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philippec said:
Sounds like you know this area pretty well!
I know the area as well as two rides up the Ventoux will allow. Rode the mountain in '03 and '04.

In '03, our tour group dropped us off in Bedoin and we did a basic up and down ascent of Ventoux. The weather was not so basic. It was about 90F at the base and the summit was shrouded in the clouds, with strong winds and felt like upper 40sF.

In '04, we rode from our hotel in Isle sur la Sorgue and through Bedoin again. On the descent we turned left at Chalet Reynard and rode to Sault for lunch. Afterward, we went through the Gorges de la Nesque(?) to Carpentras and back to the hotel.
 

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Taking pics on the bike

Philippe,

Great report! Your photos look better than the ones taken by the folks covering the sportif.

What camera are you using and how do you carry it on the bike?

I'm about to do l'Etape and Ventoux and want to take a camera with me. So far, the best way I've found to do it is to lash the camera case to the stem.

Thanks,
Greg
 

· merckxman
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Going at the end of June!

Thanks report. Eros Poli, who lives here in Verona, and won the Mont Ventoux TdF stage in 1994 has organized a trip to re-visit it. I am really looking forward to it. Give me any advice you can.

Eros Poli was probably one of the most unlikely winners on Mont Ventoux....."Mount Ventoux can be seduced by unknowns. In 1994, Italian domestique Eros Poli propelled his 6-foot-6, 187-pound body to the top of the beast of Provence in a solo marathon of 171 kilometers before winning at Carpentras."
 

· I heart team Zissou!
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Discussion Starter · #16 ·
Greg,

I use a casio exilim which is not the smallest point-and-shoot out there but nearly. I carry it in my back jersey pocket in a snug-fitting neoprene case that I picked up in Japan. I ride w/ the case unzippered and it's a piece of cake to reach back, loop the little leash attached to the camera around my wrist, pull it out and take pictures -- I haven't dropped it yet!

I'm doing the Etape and then re-riding the Ventoux later -- what are your dates, maybe we might run into each other.

A+

Philippe
 

· I heart team Zissou!
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Discussion Starter · #17 ·
I remember seeing Eros haul his huge frame over the Ventoux that year -- that was also the day Indurain very nearly bought the farm on a sketchy corner on his way down the mountain... good stuff, although I have to say that in my mind Eros's win also had something to do with the great and new popularity in the peleton of this stuff called EPO. In any case, my suspiscion doesn't detract much from his win since I suspect that much of his competition was also experimenting with the stuff as well!

Which side are you going up and which side are you going down -- it matters for the advice I have to give you.

A+

Philippe
 

· merckxman
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Direction going up

We are departing from Bedoin then 37km later passing Carpentras and then climbing.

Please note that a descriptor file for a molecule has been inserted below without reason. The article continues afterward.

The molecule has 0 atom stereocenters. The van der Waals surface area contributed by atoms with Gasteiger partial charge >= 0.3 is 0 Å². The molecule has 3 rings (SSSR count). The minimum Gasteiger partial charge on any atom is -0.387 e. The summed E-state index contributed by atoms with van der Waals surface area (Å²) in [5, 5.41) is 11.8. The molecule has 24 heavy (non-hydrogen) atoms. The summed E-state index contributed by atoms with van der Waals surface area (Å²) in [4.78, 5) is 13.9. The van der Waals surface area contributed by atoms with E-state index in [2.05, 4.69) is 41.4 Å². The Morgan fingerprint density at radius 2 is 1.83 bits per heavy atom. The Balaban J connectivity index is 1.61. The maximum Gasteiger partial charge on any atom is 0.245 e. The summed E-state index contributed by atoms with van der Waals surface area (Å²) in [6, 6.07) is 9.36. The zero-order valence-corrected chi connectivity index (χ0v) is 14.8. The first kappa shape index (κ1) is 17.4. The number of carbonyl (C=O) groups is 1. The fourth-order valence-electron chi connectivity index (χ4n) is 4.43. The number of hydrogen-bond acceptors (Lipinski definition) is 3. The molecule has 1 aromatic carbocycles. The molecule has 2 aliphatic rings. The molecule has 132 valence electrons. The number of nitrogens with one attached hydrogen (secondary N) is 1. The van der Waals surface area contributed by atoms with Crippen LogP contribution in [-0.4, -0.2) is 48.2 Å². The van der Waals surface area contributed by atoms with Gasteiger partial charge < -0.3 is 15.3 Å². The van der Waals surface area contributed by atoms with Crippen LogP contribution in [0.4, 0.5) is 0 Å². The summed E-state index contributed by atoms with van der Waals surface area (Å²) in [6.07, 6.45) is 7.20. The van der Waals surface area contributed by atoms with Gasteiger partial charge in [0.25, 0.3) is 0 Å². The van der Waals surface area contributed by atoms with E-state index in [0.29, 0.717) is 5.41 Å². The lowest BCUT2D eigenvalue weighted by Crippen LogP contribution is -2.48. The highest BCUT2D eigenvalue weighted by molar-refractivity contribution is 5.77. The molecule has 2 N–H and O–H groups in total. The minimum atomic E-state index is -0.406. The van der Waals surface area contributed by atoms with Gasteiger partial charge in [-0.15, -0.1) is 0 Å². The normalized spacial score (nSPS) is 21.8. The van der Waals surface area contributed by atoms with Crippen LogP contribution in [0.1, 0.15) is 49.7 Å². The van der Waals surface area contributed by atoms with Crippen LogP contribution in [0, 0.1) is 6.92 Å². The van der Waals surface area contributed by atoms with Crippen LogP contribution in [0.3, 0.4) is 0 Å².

philippec said:
I remember seeing Eros haul his huge frame over the Ventoux that year -- that was also the day Indurain very nearly bought the farm on a sketchy corner on his way down the mountain... good stuff, although I have to say that in my mind Eros's win also had something to do with the great and new popularity in the peleton of this stuff called EPO. In any case, my suspiscion doesn't detract much from his win since I suspect that much of his competition was also experimenting with the stuff as well!

Which side are you going up and which side are you going down -- it matters for the advice I have to give you.

A+

Philippe
 

· I heart team Zissou!
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Discussion Starter · #19 ·
merckxman said:
We are departing from Bedoin then 37km later passing Carpentras and then climbing.
I imagine you meant that you will be departing from Carpentras and passing through Bedoin 37 kms later -- which is more in line with the location of both towns. After Bedoin, you'll have a few kilometres of "false flat" (some of it agressively so!) before you arrive at the hamlet of St. Estephe which is the start of the climb proper. Do not worry about keeping "a gear in reserve" and get immediately into your best climbing gear -- the going is hard and steep from St. Estephe on to about 1 km before Chalet Reynard. Unlike climbs in the real mountains, this one has no real switchbacks (well, it does have 2 but thay are only there to remind you of what you are missing) and so there is no let-up from the unrelenting slope. It is this oddity of road engineering combined with the slope, heat and wind that make this climb one of the most poorly liked in the peleton -- just ask Floyd Landis! After the Chalet Reynard, you get out of the forest and out onto the exposed limestone scree slopes. You will likely have a headwind here and this will not be something that is nearly so bad as it sounds since it may just cool the infernal heat to something tolerable... or not! The 6 kms from the Chalet Reynard to the top get slightly steeper near the middle-end and there is a small but painful ramp after the final turn right underneath the tower. It is here that the cramps that you will likely have been struggling to keep at bay will suddenly and magnificently manifest themselves in both legs -- try not to fall in front of the crowd gathered at the top!

Really -- it is not all that bad. Be prepared for the heat, have adequate climbing gears and be prepared to pass a "mauvais quart d'heure" as we say in french. Don't worry though, like dental surgery under the effect of nitrous oxide, it will be painful but you will have no memory of the pain as soon as it is over! Enjoy!

A+

Philippec
 

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Philippe,

A friend and I are combining a couple of shared interests. We're meeting in Lyon on the 7th and immediately driving to Domaine Ogier for an appointment there. We'll be staying in Les Roches de Condrieu at The Bellevue. We have two more Côte Rôtie appointments on the 8th. We'll travel to Gap on the 9th where we'll stay at the Gapotel on the nights of the 9th and 10th. We'll start in the 6th pen at l'Etape. On the 11th we're going to travel to Hermitage and climb Hermitage Hill before we go to an appointment at Domaine Voge in Cornas. We'll go from there to Mondragon and La Beaugraviere for a celebratory dinner before arriving in Carpentras that evening. We're doing winery stuff on the 12th (Beaucastel and Pegau) and then plan to attempt Cingles du Mont Ventoux on the 13th.

What's your schedule for Ventoux? If you start in a pen in front of me, I doubt I'll catch you at l'Etape.

Greg